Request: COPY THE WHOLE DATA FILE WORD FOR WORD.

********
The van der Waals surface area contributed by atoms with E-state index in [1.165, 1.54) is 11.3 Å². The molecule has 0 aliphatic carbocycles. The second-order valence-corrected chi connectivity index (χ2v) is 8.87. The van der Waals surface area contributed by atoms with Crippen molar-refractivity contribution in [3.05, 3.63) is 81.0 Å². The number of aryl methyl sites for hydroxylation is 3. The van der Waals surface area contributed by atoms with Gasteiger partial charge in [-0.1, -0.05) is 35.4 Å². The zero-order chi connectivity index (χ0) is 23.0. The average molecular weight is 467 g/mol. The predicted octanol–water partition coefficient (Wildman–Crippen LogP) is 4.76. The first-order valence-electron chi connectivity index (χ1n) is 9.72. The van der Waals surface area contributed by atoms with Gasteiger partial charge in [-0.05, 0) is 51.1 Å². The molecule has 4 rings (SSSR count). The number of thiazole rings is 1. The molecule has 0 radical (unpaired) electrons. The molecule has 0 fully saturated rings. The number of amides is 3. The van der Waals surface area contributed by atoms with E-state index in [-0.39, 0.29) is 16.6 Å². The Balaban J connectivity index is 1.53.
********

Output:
The van der Waals surface area contributed by atoms with E-state index in [1.165, 1.54) is 11.3 Å². The molecule has 0 aliphatic carbocycles. The second-order valence-corrected chi connectivity index (χ2v) is 8.87. The van der Waals surface area contributed by atoms with Crippen molar-refractivity contribution in [3.05, 3.63) is 81.0 Å². The number of aryl methyl sites for hydroxylation is 3. The van der Waals surface area contributed by atoms with Gasteiger partial charge in [-0.1, -0.05) is 35.4 Å². The zero-order chi connectivity index (χ0) is 23.0. The average molecular weight is 467 g/mol. The predicted octanol–water partition coefficient (Wildman–Crippen LogP) is 4.76. The first-order valence-electron chi connectivity index (χ1n) is 9.72. The van der Waals surface area contributed by atoms with Gasteiger partial charge in [-0.05, 0) is 51.1 Å². The molecule has 4 rings (SSSR count). The number of thiazole rings is 1. The molecule has 0 radical (unpaired) electrons. The molecule has 0 fully saturated rings. The number of amides is 3. The van der Waals surface area contributed by atoms with E-state index in [-0.39, 0.29) is 16.6 Å². The Balaban J connectivity index is 1.53.